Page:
To help visualize the concept of substances being measured in parts per million, or ppm, consider this; if a contaminant evenly dispersed in a space makes up one half of the total atmosphere in that space, it would be measured at 500,000 ppm. If the substance made up 5% of the total atmosphere, it would be measured at 50,000 ppm, and if a substance made up 1% of the total atmosphere, it would measure at 10,000 ppm. A substance making up one tenth of 1% of the total atmosphere would measure at 1,000 ppm, and a substance making up one one-hundred-thousandth of a percent would be measured at 10 ppm. And a few substances are so toxic, their permissible exposure limits are actually measured in parts per billion, or PPB.
The table below shows the federal OSHA PELs for a few common toxic substances found in some confined spaces.
Different Types of OSHA PELs
Unless noted otherwise, OSHA permissible exposure limits are based on an “eight-hour time-weighted average,” also known as TWA. 8-hour TWA means that the employee exposure to the substance is averaged over an eight-hour work shift. For example, the OSHA PEL for acetone is listed as 1,000 ppm, which is averaged over 8 hours.
Some permissible exposure limits are appended with a designation of ST or STEL, which stands for “short term exposure limit.” This is an exposure limit that is averaged over a shorter, 15-minute time period, as opposed to the 8-hour period. For example, the PELs for benzene are listed as 1 ppm based on an 8-hour TWA, but a STEL of only 5 ppm.
A few other substances are marked with the letter C, which stands for ceiling limit. For example, the PEL for chlorine is a ceiling limit of only 1 ppm. This limit is instantly reached any time the employee is exposed to the substance at the level specified.
It is important for employers to identify the toxic substances that employees may be exposed to when entering confined spaces. It is also important for entrants and attendants to know about the modes of exposure, as well as the signs and symptoms of overexposure, to toxic substances. This information can usually be obtained from each substance’s safety data sheet, or SDS.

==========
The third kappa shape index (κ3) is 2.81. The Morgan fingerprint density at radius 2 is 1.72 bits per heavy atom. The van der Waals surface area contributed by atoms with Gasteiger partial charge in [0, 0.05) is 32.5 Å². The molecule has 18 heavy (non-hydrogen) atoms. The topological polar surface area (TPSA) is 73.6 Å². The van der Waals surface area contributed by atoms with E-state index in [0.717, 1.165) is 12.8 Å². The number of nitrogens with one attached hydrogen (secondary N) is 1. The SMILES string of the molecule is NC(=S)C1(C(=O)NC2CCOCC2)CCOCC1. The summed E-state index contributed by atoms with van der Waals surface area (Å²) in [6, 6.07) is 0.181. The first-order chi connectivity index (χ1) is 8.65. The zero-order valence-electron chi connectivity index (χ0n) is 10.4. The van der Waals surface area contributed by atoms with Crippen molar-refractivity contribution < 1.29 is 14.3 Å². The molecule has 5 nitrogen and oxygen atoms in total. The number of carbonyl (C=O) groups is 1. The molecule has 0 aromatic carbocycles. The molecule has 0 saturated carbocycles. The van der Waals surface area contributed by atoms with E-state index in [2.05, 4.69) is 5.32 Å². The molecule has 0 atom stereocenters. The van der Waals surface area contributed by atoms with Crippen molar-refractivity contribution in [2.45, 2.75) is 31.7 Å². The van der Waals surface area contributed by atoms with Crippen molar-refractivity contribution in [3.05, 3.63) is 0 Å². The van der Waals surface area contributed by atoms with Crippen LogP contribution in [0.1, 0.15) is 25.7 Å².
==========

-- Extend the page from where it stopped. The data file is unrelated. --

Toxic Atmospheres in Confined Spaces
So, in review, a hazardous atmosphere exists where a toxic substance is present in a quantity greater than its permissible exposure limit (PEL). This can occur in confined spaces such as, but not limited to, tanks and vessels where a toxic product has been stored or is being utilized, and in underground spaces, such as crawl spaces, utility vaults and sewers, where a hazardous substance such as hydrogen sulfide (H2S) can migrate into the space.
Also, toxic gases such as CO can be created by equipment such as generators, chop saws, and compactors that are powered by internal combustion engines. As a reminder, if there is a hazardous substance for which OSHA has not established a PEL, refer to that substance’s safety data sheet, or SDS, for exposure recommendations and guidelines.
In our next blog post (#13), we will examine the fifth and final criteria of a hazardous atmosphere that could be present inside of a confined space (any other IDLH atmosphere). In the meantime, please provide your feedback to this blog post about toxic atmospheres in the comments section below.
And as always, I hope you will take a moment to spread the word about our confined space training blog by sharing a link to this post with others in your network so they can benefit from this information. Thanks – Curtis